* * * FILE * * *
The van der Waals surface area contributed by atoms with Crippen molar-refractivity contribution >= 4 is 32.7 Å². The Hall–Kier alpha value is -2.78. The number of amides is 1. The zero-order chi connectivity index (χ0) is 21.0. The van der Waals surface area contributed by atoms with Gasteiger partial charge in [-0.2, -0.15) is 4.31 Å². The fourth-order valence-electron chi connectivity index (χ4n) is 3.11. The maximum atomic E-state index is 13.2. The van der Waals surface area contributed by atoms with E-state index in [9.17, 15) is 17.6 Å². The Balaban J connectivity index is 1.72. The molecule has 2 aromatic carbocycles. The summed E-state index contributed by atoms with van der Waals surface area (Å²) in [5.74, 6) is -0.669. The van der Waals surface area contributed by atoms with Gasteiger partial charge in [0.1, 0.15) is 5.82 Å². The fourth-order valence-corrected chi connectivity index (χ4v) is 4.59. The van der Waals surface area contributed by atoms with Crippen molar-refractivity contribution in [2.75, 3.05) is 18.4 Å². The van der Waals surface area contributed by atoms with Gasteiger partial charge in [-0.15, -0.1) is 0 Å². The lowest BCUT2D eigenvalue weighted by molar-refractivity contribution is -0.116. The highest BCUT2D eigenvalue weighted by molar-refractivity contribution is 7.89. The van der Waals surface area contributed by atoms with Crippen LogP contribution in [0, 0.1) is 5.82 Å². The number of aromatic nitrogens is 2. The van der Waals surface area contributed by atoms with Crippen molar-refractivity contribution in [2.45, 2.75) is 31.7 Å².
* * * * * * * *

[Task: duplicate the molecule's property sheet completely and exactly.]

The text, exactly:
The van der Waals surface area contributed by atoms with Crippen molar-refractivity contribution >= 4 is 32.7 Å². The Hall–Kier alpha value is -2.78. The number of amides is 1. The zero-order chi connectivity index (χ0) is 21.0. The van der Waals surface area contributed by atoms with Gasteiger partial charge in [-0.2, -0.15) is 4.31 Å². The fourth-order valence-electron chi connectivity index (χ4n) is 3.11. The maximum atomic E-state index is 13.2. The van der Waals surface area contributed by atoms with E-state index in [9.17, 15) is 17.6 Å². The Balaban J connectivity index is 1.72. The molecule has 2 aromatic carbocycles. The summed E-state index contributed by atoms with van der Waals surface area (Å²) in [5.74, 6) is -0.669. The van der Waals surface area contributed by atoms with Gasteiger partial charge in [0.1, 0.15) is 5.82 Å². The fourth-order valence-corrected chi connectivity index (χ4v) is 4.59. The van der Waals surface area contributed by atoms with Crippen molar-refractivity contribution in [2.75, 3.05) is 18.4 Å². The van der Waals surface area contributed by atoms with Gasteiger partial charge in [-0.15, -0.1) is 0 Å². The lowest BCUT2D eigenvalue weighted by molar-refractivity contribution is -0.116. The highest BCUT2D eigenvalue weighted by molar-refractivity contribution is 7.89. The van der Waals surface area contributed by atoms with Crippen LogP contribution in [0, 0.1) is 5.82 Å². The number of aromatic nitrogens is 2. The van der Waals surface area contributed by atoms with Crippen molar-refractivity contribution in [2.45, 2.75) is 31.7 Å².